Testing devices for COVID-19: Nucleic acid testing devices
Before submitting an application for authorization under Part 1.1 of the Medical Devices Regulations, please consult the List of Medical Devices for an Urgent Public Health Need in Relation to COVID-19.
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Nucleic acid testing
Nucleic acid testing is also called molecular testing, and is often called PCR. These tests detect the virus genetic material (nucleic acids). Public health laboratories in Canada and around the world use nucleic acid-based testing to diagnose COVID-19 infection. This test is the gold standard to diagnose active COVID-19 infection in patients with symptoms.
For more information on cycle threshold values and use in nucleic acid tests, consult the polymerase chain reaction (PCR) and cycle threshold (Ct) values in COVID-19 testing page.
We have authorized a number of diagnostic tests using nucleic acid technology, both for use in the lab and at point-of-care, to increase the number of devices in Canada to detect active infections of COVID-19. We have also authorized nucleic acid self-tests for use outside of a professional setting.
We continue to review nucleic acid tests that meet an urgent public health need.
Variants of a virus are versions of the virus in which the nucleic acids are different. Variants can affect the performance of a test. A false negative result can occur with any test. However, the test is more likely to give a false negative result if what it detects is changed as a result of the differences in the variant.
The impact of variants on each test will depend on:
- what has changed, whether only the nucleic acids or also the antigens and antibodies
- whether the test detects nucleic acids, antigens or your antibodies
- if the test detects more than one part of the virus
- since variants are expected, some tests are designed to detect more than one part of the virus
A negative test result should be considered along with a person’s symptoms, history of exposure to the virus and the variant of virus that is common in their area.
Given that virus variants are common and expected, Health Canada continues to review available information. We work with other regulators and manufacturers of COVID-19 test devices to monitor any impact that variants may have on the ability of diagnostic tests approved by Health Canada to detect COVID-19 variants. If an issue is identified, we will work quickly with manufacturers and public health laboratories to mitigate those risks.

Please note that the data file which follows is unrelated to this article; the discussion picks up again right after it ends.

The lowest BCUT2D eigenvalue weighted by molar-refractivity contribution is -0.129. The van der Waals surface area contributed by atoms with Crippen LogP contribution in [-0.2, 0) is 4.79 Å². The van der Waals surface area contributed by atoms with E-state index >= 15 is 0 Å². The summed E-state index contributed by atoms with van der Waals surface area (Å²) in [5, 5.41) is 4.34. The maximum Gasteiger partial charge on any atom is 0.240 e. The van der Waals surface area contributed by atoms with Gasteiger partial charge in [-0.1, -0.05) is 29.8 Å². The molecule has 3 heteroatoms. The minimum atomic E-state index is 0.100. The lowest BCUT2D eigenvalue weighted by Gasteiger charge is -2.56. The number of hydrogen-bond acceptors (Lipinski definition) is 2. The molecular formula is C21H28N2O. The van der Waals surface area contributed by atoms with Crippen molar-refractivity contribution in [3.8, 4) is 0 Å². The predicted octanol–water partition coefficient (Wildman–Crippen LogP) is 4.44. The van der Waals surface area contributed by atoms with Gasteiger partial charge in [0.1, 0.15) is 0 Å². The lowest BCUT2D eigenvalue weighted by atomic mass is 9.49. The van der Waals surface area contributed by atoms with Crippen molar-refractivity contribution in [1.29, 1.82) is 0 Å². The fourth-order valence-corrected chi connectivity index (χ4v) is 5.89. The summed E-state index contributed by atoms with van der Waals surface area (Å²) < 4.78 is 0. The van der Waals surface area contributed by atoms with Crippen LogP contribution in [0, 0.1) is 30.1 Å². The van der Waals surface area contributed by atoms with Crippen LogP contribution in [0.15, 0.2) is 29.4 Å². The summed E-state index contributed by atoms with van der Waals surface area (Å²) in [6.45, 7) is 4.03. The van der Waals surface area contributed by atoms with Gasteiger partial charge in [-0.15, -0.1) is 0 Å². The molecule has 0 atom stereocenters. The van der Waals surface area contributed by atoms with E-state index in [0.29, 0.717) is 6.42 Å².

Health Canada encourages manufacturers to consider using recycled/recyclable, reusable, compostable and sustainable materials when developing test devices. For instance, manufacturers could consider the use of recycled/recyclable packaging materials and inserts and/or reducing one-time use testing components for self-tests.
How to get an authorization
Before submitting an application, manufacturers should consult the List of Medical Devices for an Urgent Public Health Need in Relation to COVID-19 (UPHN list). An application can only be submitted under Part 1.1 of the Medical Devices Regulations (MDR) for a device in Part 1 of the UPHN list or a device that belongs to a category of devices that is in Part 2 of the UPHN list.
For information on how to apply for medical devices for use in relation to COVID-19 under Part 1.1 of the MDR, please consult the following guidance document:
Additional submission requirements
Health Canada refers to guidance published by the U.S. Food and Drug Administration (FDA) on nucleic acid-based tests:
- for testing devices intended for laboratory or point-of-care use, please refer to FDA’s guidance on molecular tests
- for testing devices intended for self-testing, please refer to FDA's guidance for molecular and antigen tests for non-laboratory use
Manufacturers following the FDA guidance for molecular and antigen tests for non-laboratory use should note that Health Canada expects them to follow the guidance for non-prescription testing. This is because the distinction made by the FDA between prescription and non-prescription testing does not exist in Canada.
The FDA guidances are in a template format and outline requirements that these products must meet.
Health Canada has an additional labelling specification relating to emerging variants of public health concern that is not included in the FDA guidances.
For more information on the current variants of public health concern, please consult the SARS-CoV-2 emerging variants page.
Manufacturers that submit evidence of their device’s performance in a vaccinated population may have this requirement waived.
In light of number of SARS-CoV-2 variants of public health concern that have emerged, Health Canada requires the following before we can authorize an application:
- Manufacturers must assess the impact of new variants of public health concern on their test, taking into account performance and labelling, and include this assessment in their application. If it’s included in the submitted in-silico and/or wet testing data, this must be clearly stated.
- Manufacturers must indicate how they plan to mitigate any new risks, including timelines for addressing these risks.
- Manufacturers must provide a proactive risk management plan to assess, address and notify Health Canada of their findings related to any novel published variants of public health concern.
Manufacturers that submit evidence on how their device performs in specimens from people infected with emerging variants may be able to have this requirement adjusted.
For information about the licensing or authorization of medical devices in Canada, please contact the Medical Devices Directorate at firstname.lastname@example.org.
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